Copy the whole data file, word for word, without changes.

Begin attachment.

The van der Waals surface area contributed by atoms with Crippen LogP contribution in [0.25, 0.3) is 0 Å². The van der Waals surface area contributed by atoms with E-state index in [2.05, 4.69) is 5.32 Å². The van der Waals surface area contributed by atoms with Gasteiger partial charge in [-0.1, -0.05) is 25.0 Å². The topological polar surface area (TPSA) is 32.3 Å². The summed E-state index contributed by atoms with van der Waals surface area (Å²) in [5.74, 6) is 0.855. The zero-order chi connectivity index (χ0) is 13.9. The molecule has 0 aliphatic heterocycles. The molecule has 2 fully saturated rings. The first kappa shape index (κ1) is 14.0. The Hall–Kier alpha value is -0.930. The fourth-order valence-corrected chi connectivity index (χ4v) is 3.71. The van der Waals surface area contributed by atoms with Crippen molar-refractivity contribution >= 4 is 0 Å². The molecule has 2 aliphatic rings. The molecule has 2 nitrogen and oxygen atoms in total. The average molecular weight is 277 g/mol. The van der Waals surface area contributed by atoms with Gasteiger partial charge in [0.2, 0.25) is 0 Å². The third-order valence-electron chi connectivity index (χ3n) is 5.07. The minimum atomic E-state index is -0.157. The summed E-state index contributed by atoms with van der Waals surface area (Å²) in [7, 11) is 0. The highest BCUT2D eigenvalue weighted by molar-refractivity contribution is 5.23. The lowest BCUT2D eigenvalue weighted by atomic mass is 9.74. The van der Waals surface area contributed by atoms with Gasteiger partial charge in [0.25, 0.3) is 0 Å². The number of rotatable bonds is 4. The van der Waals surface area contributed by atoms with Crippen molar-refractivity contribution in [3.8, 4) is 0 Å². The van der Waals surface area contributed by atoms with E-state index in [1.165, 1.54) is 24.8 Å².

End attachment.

The van der Waals surface area contributed by atoms with Crippen LogP contribution in [0.25, 0.3) is 0 Å². The van der Waals surface area contributed by atoms with E-state index in [2.05, 4.69) is 5.32 Å². The van der Waals surface area contributed by atoms with Gasteiger partial charge in [-0.1, -0.05) is 25.0 Å². The topological polar surface area (TPSA) is 32.3 Å². The summed E-state index contributed by atoms with van der Waals surface area (Å²) in [5.74, 6) is 0.855. The zero-order chi connectivity index (χ0) is 13.9. The molecule has 0 aliphatic heterocycles. The molecule has 2 fully saturated rings. The first kappa shape index (κ1) is 14.0. The Hall–Kier alpha value is -0.930. The fourth-order valence-corrected chi connectivity index (χ4v) is 3.71. The van der Waals surface area contributed by atoms with Crippen molar-refractivity contribution >= 4 is 0 Å². The molecule has 2 aliphatic rings. The molecule has 2 nitrogen and oxygen atoms in total. The average molecular weight is 277 g/mol. The van der Waals surface area contributed by atoms with Gasteiger partial charge in [0.2, 0.25) is 0 Å². The third-order valence-electron chi connectivity index (χ3n) is 5.07. The minimum atomic E-state index is -0.157. The summed E-state index contributed by atoms with van der Waals surface area (Å²) in [7, 11) is 0. The highest BCUT2D eigenvalue weighted by molar-refractivity contribution is 5.23. The lowest BCUT2D eigenvalue weighted by atomic mass is 9.74. The van der Waals surface area contributed by atoms with Gasteiger partial charge in [0.25, 0.3) is 0 Å². The number of rotatable bonds is 4. The van der Waals surface area contributed by atoms with Crippen molar-refractivity contribution in [3.8, 4) is 0 Å². The van der Waals surface area contributed by atoms with E-state index in [1.165, 1.54) is 24.8 Å².